It is becoming increasingly apparent that black birthing people have a very different experience with childbirth in the United States than their white counterparts, an experience that often includes miscommunication, mistreatment, and lack of access to care regardless of income or education. Countless articles tell stories of black parents whose concerns were dismissed or overlooked. Despite these challenges, there are many ways that black people are pushing for change for ourselves and for our communities.
Doulas – a tool for change
Everyone is looking for a way to help bridge this gap in maternal health outcomes. Support provided by a professional birth doula is one intervention that has been shown to improve outcomes without negative side effects. While providers of all backgrounds and ethnicities are capable of and indeed do provide excellent care to communities of color, doulas are uniquely situated to address birth related health inequities. With the right training, doulas can build strong relationships in a short amount of time enhancing their ability to educate, advocate, and support black families.
Advocacy begins “at home”
In the Washington, D.C. region, I am encouraged by local leadership’s efforts to make a difference for birthing families. DC Birth Doulas joins these efforts to actively combat disparities in healthcare, beginning with our own company culture. Based on feedback from black birthing families we’ve made efforts to make our marketing material more diverse, initiated anti-bias training for our doulas and created scholarship opportunities to train more health educators and birth workers of color. I am also encouraged by the leadership efforts throughout our black community. We are making our voices heard because we know we deserve better.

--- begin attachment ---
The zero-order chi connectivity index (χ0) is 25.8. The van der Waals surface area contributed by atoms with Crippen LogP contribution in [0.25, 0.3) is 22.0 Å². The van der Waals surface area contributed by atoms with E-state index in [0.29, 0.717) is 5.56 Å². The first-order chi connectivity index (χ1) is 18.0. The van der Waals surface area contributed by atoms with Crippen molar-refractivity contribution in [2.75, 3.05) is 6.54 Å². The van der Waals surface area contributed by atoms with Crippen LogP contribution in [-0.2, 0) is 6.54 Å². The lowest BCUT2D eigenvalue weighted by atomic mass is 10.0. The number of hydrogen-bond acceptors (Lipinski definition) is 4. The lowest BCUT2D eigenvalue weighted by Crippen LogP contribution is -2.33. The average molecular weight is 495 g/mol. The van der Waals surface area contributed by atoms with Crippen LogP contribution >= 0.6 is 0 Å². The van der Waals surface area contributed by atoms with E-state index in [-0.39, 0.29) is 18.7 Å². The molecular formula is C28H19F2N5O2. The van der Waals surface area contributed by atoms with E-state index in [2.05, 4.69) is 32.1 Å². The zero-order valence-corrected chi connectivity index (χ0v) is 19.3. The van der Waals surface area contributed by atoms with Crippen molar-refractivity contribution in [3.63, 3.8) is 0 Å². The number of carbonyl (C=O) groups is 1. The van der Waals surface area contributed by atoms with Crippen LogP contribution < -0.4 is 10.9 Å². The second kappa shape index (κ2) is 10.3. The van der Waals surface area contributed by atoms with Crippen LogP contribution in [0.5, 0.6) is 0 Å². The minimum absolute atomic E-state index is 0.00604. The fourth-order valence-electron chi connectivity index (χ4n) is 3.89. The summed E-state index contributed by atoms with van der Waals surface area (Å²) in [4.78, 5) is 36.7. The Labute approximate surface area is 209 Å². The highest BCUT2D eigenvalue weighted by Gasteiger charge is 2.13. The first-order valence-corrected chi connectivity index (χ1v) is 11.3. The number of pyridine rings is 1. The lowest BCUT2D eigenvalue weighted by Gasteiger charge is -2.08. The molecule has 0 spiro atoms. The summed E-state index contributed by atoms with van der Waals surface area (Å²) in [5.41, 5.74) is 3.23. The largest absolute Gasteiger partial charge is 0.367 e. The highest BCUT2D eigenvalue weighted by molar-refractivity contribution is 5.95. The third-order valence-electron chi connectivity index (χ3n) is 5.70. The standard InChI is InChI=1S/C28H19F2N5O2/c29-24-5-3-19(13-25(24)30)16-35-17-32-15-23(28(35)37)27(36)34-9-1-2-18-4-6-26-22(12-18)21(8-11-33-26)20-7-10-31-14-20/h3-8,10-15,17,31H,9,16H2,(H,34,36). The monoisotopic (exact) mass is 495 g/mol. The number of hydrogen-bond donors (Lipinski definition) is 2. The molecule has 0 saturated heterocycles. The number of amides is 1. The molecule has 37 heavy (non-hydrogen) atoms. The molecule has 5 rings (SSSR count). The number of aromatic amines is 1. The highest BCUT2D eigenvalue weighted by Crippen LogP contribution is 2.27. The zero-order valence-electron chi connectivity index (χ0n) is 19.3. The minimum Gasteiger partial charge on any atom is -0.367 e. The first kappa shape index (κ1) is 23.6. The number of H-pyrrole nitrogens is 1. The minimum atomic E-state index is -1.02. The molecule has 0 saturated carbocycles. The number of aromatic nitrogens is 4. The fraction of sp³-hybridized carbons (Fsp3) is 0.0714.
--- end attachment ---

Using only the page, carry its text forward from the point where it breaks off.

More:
At DC Birth Doulas, we have spent time internally addressing microaggression and racism in the birth room. Each of us practices with tools to create a safe space where our clients can openly voice their concerns and questions. We have also spent time learning about the history of racism in reproductive healthcare and have created policies to ensure good communication and advocacy in the birth room. I personally would want any of my coworkers at my birth knowing that they would be able to create a safe space for me. But while having a doula makes a difference for all birthing persons, for some birthing people of color, there is something comforting about having a person that looks like them in the room.
Why a black doula?
There is strength and resilience in the black community, but it is taxing to feel like you have to explain or justify your experience. Sometimes, we are actively discouraged from being heard or are dismissed outright. Sometimes you need a reprieve from the fight. As a black woman, I can communicate with someone who has my shared lived experiences in a unique way.
Communities of color are often able to recognize the discomfort caused by a micro-aggression without having to explain or justify the experience. We can talk openly about experiences of discrimination and racism without judgement. For some black birthing families, having a doula of color who is able to validate your concerns, back you up with evidence-based information, and support you when you speak out can be empowering and provide a space where it is safe to be vulnerable.
This is why I became a doula. I want to empower birthing people. I want to help them feel powerful and confident while birthing. I want them to look back on their birthing experience and feel confident that they made the best decisions they could have during their birth.
What can you do?
During Black Maternal Health Week, DC Birth Doulas wants to bring awareness to issues related to maternal health disparities in the black community and focus on the community-led organizations pushing for policies that support birthing families of color. We are proud to financially support organizations, such as Mama Toto’s Village – a non-profit that is led by people of color to combat health inequity, and invite YOU to do the same. All this week you can check out our stories on Instagram and Facebook where we will have action items to support our local activist organizations. Please join us! Together we can make a difference and improve outcomes for birthing people of color.
Written by Senior DCBD Doula, Kelsey Johnson Ogenia, MPH, CD (DONA)